Slain mum's final hours in hospital
Mourners have heard of the heroic and loving nature of mother Hannah Clarke at a vigil in south Brisbane to remember her and her three murdered children.
A heartbroken community on Sunday evening stood by the family and friends of Ms Clarke and her children Laianah, Aaliyah and Trey who were killed at the hands of Rowan Baxter.
Baxter murdered his children and former partner by setting the car they were in alight while Hannah was doing the morning school run.
About 1000 people gathered in a south Brisbane park for Sunday evening's vigil.
Friend Simon Farmer spoke to The Australian about Ms Clarke's final hours in hospital, after she had suffered burns to 97 per cent of her body.
"We were in the ICU and we knew there was no hope,'' Mr Farmer told The Australian.
"The nurse held up the footprint and said, 'This is all we could get'. It was just an incredibly powerful moment.''
The day after Ms Clarke's murder, Mr Farmer posted on Facebook about the "unease" shared among her friends about "what Rowan might do".
"He had it in him many thought," Mr Farmer posted.
Mr Farmer said Baxter loved his children, but "we can't remember him as a loving father because his final act is what defines this man, this man who became a monster".
He also talked about Ms Clarke's final hours in hospital after the tragedy.
"She hung in there too...until the last heartbeat brought a tidal wave of grief and anger. I'll never forget that.
"You should all know how strong she was, she fought so hard."
Dressed in pink, Hannah's father Lloyd and brother Nat, thanked the crowd for their support.
"We would have felt lost without all your support," Lloyd Clarke said.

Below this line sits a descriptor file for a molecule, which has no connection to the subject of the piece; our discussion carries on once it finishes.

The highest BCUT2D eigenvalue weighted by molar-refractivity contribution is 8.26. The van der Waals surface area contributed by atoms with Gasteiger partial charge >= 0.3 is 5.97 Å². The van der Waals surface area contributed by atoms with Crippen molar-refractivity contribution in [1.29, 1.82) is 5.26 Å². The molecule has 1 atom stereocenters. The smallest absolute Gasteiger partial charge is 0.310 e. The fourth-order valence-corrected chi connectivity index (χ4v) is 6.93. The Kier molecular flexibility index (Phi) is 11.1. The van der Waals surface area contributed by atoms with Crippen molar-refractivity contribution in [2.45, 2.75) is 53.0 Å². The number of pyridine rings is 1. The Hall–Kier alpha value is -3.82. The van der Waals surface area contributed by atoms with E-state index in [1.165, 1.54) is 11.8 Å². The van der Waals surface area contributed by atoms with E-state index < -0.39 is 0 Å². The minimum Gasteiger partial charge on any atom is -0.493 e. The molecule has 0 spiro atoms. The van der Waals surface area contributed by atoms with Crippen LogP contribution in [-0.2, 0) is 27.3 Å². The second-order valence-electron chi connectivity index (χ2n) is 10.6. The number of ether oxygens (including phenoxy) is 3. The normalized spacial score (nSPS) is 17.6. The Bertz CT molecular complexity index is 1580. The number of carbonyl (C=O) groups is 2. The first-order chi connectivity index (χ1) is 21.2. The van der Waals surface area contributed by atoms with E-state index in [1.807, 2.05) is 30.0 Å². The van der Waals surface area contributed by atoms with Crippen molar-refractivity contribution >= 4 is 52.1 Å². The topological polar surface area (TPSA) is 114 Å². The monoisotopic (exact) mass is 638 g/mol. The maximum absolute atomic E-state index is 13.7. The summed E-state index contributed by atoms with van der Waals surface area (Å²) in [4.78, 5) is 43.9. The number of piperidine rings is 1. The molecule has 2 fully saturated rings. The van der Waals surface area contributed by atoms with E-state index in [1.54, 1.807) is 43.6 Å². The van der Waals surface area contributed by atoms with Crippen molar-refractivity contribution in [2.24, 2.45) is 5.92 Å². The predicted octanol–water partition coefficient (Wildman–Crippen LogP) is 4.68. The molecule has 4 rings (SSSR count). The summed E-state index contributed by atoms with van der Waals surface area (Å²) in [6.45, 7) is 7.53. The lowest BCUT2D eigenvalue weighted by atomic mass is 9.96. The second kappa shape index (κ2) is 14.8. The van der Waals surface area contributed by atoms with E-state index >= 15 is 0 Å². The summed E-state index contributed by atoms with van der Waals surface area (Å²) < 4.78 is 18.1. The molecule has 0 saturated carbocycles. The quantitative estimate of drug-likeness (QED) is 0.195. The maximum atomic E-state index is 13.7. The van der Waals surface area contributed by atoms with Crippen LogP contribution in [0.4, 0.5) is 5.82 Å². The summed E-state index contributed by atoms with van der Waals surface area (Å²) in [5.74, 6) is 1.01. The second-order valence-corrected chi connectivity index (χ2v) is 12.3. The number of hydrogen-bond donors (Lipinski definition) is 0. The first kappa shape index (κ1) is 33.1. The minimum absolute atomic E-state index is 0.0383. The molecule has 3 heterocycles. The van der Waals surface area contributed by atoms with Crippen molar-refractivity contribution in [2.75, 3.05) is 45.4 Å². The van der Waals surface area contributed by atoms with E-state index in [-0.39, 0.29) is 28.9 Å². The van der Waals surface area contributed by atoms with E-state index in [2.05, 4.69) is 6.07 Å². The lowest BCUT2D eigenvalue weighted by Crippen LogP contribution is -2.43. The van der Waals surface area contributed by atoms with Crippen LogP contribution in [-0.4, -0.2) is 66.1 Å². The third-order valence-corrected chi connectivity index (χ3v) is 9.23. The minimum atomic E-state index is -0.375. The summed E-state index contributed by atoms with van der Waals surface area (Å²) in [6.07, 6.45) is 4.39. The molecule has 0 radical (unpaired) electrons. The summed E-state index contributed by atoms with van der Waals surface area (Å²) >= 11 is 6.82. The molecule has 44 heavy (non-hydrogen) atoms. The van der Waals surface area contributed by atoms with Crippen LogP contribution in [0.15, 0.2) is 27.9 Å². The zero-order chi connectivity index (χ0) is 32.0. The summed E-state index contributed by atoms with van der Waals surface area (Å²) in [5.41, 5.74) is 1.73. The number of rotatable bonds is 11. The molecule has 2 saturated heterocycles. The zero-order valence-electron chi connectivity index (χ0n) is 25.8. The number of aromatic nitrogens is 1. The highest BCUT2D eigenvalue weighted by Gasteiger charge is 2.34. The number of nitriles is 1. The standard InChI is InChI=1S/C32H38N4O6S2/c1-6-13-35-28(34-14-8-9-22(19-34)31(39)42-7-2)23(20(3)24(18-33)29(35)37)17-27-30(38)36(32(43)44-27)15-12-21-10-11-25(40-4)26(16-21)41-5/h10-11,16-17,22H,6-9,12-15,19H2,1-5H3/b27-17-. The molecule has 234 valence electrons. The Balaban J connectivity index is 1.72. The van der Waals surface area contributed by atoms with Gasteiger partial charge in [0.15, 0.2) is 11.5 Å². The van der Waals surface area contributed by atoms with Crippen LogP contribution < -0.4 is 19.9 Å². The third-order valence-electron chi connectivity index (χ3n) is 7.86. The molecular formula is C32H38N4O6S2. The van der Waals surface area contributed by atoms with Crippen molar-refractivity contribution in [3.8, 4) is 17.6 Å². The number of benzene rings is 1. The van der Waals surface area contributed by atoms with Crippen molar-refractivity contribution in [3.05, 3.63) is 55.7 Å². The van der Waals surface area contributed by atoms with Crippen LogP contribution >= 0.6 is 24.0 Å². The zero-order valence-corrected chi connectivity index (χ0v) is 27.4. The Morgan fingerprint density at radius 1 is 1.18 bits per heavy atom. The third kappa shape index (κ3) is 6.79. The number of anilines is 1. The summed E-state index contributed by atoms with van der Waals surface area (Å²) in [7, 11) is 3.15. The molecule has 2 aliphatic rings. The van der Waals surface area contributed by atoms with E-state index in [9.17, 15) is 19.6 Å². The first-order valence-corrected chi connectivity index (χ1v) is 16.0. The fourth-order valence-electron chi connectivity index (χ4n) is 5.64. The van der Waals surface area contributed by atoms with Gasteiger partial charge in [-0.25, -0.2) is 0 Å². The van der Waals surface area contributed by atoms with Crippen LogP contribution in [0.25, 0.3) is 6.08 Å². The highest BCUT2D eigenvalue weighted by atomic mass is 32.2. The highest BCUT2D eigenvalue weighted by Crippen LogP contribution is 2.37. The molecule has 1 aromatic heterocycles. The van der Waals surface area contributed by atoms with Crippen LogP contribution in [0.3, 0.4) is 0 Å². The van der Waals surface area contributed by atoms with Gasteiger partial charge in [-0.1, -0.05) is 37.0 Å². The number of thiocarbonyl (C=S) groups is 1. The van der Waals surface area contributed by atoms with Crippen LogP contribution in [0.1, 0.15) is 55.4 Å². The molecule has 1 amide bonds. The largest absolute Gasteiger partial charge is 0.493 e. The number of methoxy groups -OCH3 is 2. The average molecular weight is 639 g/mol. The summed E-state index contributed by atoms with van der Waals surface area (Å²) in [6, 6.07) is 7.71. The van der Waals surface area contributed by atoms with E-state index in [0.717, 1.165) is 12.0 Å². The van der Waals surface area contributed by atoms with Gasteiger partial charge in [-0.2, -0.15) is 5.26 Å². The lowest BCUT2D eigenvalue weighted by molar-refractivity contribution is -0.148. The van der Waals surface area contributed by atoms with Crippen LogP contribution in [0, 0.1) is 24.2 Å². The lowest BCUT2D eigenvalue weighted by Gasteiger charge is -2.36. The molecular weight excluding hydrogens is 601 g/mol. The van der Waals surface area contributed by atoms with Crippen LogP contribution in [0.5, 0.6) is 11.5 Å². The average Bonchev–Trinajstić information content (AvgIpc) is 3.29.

"I don't know how we can repay such kindness."
Many who addressed the crowd spoke of Hannah's courage and love.
Queensland Police Commissioner Katarina Carroll said Hannah was able to give a detailed account of the attack while fighting for her life.
While many tried to remember the best of Ms Clarke and her children, many could not hide their grief over one of the state's worst acts of domestic violence.
The children died at the scene while Hannah died in hospital. Baxter died from self-inflicted injuries, say police.
A mass of flowers and children's toys were laid at the front of the vigil, while hundreds of condolence messages have been written by a community still in shock.
Nikki Brookes was a friend of Ms Clarke, and had to hold back tears as she addressed the crowd. She called for the community to not turn a blind eye to domestic violence.
"We are a nation in pain," she said.
"Don't back away from your friends for the sake of convenience. "Time's up on domestic violence."
It emerged at the weekend that Baxter rejected his lawyer's advice during a mediation session with Clarke and refused to sign the order that would allow him 165 days of custody per year.
Instead, Baxter signed a non-legally binding agreement that gave him just as much access to the children as their mother.
However, he lost access to his children in early February when police charged him with breaching a domestic violence order (DVO).
"He got the children back but … he wanted 50-50, that was it. It was his way or nothing," the source told the ABC.
"In my view, it wasn't about the children at all, he just couldn't move past the relationship with Hannah."
The Clarke family say more needs to be done to ensure victims are better protected from their abusers, and are hoping to establish a support system for women suffering at the hands of domestic violence.
Following news of the shocking Brisbane attack, officials have reported a surge in the number of men seeking help to stop committing domestic violence in Queensland.
The shocking attack has seen more people turn to domestic violence services for help, Prevention of Domestic and Family Violence Minister Di Farmer says.
"I've spoken with many people who work in the DFV sector and everyone has been absolutely devastated by the deaths of Hannah and her little babies," Ms Farmer told AAP.
"But they've also said that in the past few days, they've seen an incredible surge in calls from people asking for help - and importantly, from people asking for help to stop being violent."